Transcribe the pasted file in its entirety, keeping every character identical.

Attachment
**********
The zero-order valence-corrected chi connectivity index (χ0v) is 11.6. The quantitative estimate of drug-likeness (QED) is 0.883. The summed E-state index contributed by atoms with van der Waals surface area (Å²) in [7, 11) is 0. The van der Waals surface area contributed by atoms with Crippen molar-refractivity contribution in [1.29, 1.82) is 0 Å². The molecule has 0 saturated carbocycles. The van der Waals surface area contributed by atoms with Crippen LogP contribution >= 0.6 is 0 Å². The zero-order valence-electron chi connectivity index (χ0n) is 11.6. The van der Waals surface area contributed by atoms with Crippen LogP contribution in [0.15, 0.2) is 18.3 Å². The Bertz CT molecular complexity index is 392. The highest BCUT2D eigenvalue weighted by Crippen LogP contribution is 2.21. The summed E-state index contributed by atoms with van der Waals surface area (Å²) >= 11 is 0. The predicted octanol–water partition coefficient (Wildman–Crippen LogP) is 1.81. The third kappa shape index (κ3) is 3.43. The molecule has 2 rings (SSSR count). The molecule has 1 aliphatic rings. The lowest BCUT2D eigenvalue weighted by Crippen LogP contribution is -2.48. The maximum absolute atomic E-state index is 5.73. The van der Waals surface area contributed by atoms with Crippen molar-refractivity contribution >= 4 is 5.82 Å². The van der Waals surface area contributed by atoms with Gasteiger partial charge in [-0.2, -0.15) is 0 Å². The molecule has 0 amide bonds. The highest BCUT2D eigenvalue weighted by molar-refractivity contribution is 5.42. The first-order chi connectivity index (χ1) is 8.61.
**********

The zero-order valence-corrected chi connectivity index (χ0v) is 11.6. The quantitative estimate of drug-likeness (QED) is 0.883. The summed E-state index contributed by atoms with van der Waals surface area (Å²) in [7, 11) is 0. The van der Waals surface area contributed by atoms with Crippen molar-refractivity contribution in [1.29, 1.82) is 0 Å². The molecule has 0 saturated carbocycles. The van der Waals surface area contributed by atoms with Crippen LogP contribution >= 0.6 is 0 Å². The zero-order valence-electron chi connectivity index (χ0n) is 11.6. The van der Waals surface area contributed by atoms with Crippen LogP contribution in [0.15, 0.2) is 18.3 Å². The Bertz CT molecular complexity index is 392. The highest BCUT2D eigenvalue weighted by Crippen LogP contribution is 2.21. The summed E-state index contributed by atoms with van der Waals surface area (Å²) >= 11 is 0. The predicted octanol–water partition coefficient (Wildman–Crippen LogP) is 1.81. The third kappa shape index (κ3) is 3.43. The molecule has 2 rings (SSSR count). The molecule has 1 aliphatic rings. The lowest BCUT2D eigenvalue weighted by Crippen LogP contribution is -2.48. The maximum absolute atomic E-state index is 5.73. The van der Waals surface area contributed by atoms with Crippen molar-refractivity contribution >= 4 is 5.82 Å². The van der Waals surface area contributed by atoms with Gasteiger partial charge in [-0.2, -0.15) is 0 Å². The molecule has 0 amide bonds. The highest BCUT2D eigenvalue weighted by molar-refractivity contribution is 5.42. The first-order chi connectivity index (χ1) is 8.61.